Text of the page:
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Amman

Amman, the capital of Jordan, is a modern city with numerous ancient ruins. Atop Jabal al-Qala’a hill, the historic Citadel includes the pillars of the Roman Temple of Hercules and the 8th-century Umayyad Palace complex, known for its grand dome. Built into a different downtown hillside, the Roman Theater is a 6,000-capacity, 2nd-century stone amphitheater offering occasional events.

Petra
PetraThe Rose City
Petra - Petra was first established sometime around the 6th century BC, by the Nabataean Arabs. Petra lies about 3-5 hours south of Amman, about 2 hours north of Aqaba, on the edges of the mountainous desert of the Wadi Araba. Petra is considered the most famous and gorgeous site in Jordan. Admired then for its refined culture, massive architecture and ingenious complex of dams and water channels, Petra is now a UNESCO world heritage site and one of The New 7 Wonders of the World.
Dead Sea
Dead SeaLowest Point on Dry Land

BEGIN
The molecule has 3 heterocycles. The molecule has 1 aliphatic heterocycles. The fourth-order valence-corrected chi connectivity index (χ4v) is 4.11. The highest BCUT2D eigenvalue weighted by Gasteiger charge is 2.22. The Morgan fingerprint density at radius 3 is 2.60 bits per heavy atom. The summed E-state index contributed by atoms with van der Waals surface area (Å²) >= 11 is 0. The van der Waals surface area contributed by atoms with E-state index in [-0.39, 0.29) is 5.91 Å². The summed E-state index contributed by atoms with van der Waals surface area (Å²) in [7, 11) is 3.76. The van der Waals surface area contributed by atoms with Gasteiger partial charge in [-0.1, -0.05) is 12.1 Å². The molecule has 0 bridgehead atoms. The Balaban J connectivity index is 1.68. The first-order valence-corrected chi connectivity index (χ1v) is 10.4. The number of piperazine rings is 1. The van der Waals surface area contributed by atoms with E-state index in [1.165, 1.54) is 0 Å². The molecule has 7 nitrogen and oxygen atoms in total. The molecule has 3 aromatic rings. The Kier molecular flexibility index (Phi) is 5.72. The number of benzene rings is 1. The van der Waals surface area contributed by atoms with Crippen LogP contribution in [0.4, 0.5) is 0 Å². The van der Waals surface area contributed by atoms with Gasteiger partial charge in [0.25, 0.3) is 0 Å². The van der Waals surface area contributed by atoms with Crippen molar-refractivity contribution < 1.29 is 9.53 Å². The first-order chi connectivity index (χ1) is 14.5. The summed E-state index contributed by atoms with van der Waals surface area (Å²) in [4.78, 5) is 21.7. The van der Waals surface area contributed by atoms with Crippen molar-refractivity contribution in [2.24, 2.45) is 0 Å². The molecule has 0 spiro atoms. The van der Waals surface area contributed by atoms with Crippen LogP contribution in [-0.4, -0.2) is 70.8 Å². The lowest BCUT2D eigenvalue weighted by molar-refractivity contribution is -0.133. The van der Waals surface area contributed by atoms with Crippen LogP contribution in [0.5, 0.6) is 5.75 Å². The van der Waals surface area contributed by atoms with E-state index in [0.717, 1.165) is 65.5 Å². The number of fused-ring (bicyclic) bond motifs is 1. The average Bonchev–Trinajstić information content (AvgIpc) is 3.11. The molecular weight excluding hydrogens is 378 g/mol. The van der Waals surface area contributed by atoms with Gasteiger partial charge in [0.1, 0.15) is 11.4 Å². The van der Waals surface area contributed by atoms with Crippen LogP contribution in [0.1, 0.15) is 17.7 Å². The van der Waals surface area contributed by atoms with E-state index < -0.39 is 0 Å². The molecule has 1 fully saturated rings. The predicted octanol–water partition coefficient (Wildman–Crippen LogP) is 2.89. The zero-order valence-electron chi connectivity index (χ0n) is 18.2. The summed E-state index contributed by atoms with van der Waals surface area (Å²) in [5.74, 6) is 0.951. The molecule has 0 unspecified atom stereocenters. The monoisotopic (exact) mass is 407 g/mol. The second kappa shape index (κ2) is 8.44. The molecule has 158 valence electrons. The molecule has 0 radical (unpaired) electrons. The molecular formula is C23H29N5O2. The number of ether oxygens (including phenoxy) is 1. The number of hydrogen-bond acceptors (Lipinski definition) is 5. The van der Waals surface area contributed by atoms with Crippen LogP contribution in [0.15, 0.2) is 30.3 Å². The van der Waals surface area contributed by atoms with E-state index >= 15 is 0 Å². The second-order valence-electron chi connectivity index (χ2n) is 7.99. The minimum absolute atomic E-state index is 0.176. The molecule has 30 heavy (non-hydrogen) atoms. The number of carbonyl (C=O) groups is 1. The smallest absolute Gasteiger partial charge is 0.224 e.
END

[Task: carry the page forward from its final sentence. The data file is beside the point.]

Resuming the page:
Dead Sea - Situated about 45km from Amman, lies the famous geographic attraction known as the Dead Sea, which is the lowest point on earth at 407m below sea level. Devoid of plant or animal life due the high salt concentration it is the incredible mineral rich water that has made it an internationally sought-after destination since ancient times, popular for its curative properties as well as for the experience of floating effortlessly on its surface. Most holidaymakers go to the main resort area on the northern shore at Sweimeh.
Madaba
MadabaThe Medeba of the Bible
Madaba - The Medeba of the Bible is today Madaba, 'the City of Mosaics', most famous for its spectacular Byzantine and Umayyad mosaics from the 5th to 7th centuries, which are scattered throughout the town's homes and churches. Located just 30km south of Amman, Madaba is also home to the famous 6th-century mosaic map of the Holy Land, in which Jerusalem and its surrounding regions are depicted.